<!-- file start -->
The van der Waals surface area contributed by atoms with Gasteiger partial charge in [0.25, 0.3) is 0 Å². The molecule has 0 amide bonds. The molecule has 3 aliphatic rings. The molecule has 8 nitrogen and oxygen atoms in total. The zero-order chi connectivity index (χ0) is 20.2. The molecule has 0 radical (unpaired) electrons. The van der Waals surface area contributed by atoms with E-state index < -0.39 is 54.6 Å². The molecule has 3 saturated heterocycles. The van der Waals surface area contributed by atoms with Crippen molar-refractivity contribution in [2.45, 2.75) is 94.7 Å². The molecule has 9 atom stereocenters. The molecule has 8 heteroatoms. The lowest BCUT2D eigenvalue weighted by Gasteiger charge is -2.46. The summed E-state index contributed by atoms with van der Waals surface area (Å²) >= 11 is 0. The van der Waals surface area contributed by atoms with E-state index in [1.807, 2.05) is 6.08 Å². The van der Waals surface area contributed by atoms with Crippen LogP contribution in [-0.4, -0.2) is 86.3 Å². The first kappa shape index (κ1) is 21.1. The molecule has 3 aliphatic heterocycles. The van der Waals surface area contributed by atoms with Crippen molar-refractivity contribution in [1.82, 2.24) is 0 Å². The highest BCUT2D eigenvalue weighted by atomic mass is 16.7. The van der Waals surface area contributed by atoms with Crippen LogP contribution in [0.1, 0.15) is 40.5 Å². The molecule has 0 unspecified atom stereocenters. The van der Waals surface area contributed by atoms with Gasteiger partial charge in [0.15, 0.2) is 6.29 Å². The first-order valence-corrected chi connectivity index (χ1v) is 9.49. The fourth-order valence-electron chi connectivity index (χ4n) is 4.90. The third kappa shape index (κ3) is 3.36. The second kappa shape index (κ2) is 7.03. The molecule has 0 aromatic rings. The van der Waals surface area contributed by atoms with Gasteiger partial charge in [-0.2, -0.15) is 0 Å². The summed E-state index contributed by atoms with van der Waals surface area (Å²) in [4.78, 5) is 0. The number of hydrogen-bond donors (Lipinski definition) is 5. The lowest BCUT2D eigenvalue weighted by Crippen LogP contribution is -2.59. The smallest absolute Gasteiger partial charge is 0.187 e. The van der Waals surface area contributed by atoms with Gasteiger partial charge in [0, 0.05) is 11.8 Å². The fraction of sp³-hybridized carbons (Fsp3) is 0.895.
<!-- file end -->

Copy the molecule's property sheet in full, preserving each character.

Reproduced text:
The van der Waals surface area contributed by atoms with Gasteiger partial charge in [0.25, 0.3) is 0 Å². The molecule has 0 amide bonds. The molecule has 3 aliphatic rings. The molecule has 8 nitrogen and oxygen atoms in total. The zero-order chi connectivity index (χ0) is 20.2. The molecule has 0 radical (unpaired) electrons. The van der Waals surface area contributed by atoms with E-state index < -0.39 is 54.6 Å². The molecule has 3 saturated heterocycles. The van der Waals surface area contributed by atoms with Crippen molar-refractivity contribution in [2.45, 2.75) is 94.7 Å². The molecule has 9 atom stereocenters. The molecule has 8 heteroatoms. The lowest BCUT2D eigenvalue weighted by Gasteiger charge is -2.46. The summed E-state index contributed by atoms with van der Waals surface area (Å²) >= 11 is 0. The van der Waals surface area contributed by atoms with E-state index in [1.807, 2.05) is 6.08 Å². The van der Waals surface area contributed by atoms with Crippen LogP contribution in [-0.4, -0.2) is 86.3 Å². The first kappa shape index (κ1) is 21.1. The molecule has 3 aliphatic heterocycles. The van der Waals surface area contributed by atoms with Crippen molar-refractivity contribution in [1.82, 2.24) is 0 Å². The highest BCUT2D eigenvalue weighted by atomic mass is 16.7. The van der Waals surface area contributed by atoms with Crippen LogP contribution in [0.1, 0.15) is 40.5 Å². The molecule has 0 unspecified atom stereocenters. The van der Waals surface area contributed by atoms with Gasteiger partial charge in [0.15, 0.2) is 6.29 Å². The first-order valence-corrected chi connectivity index (χ1v) is 9.49. The fourth-order valence-electron chi connectivity index (χ4n) is 4.90. The third kappa shape index (κ3) is 3.36. The second kappa shape index (κ2) is 7.03. The molecule has 0 aromatic rings. The van der Waals surface area contributed by atoms with Gasteiger partial charge in [-0.2, -0.15) is 0 Å². The summed E-state index contributed by atoms with van der Waals surface area (Å²) in [4.78, 5) is 0. The number of hydrogen-bond donors (Lipinski definition) is 5. The lowest BCUT2D eigenvalue weighted by Crippen LogP contribution is -2.59. The smallest absolute Gasteiger partial charge is 0.187 e. The van der Waals surface area contributed by atoms with Gasteiger partial charge in [0, 0.05) is 11.8 Å². The fraction of sp³-hybridized carbons (Fsp3) is 0.895.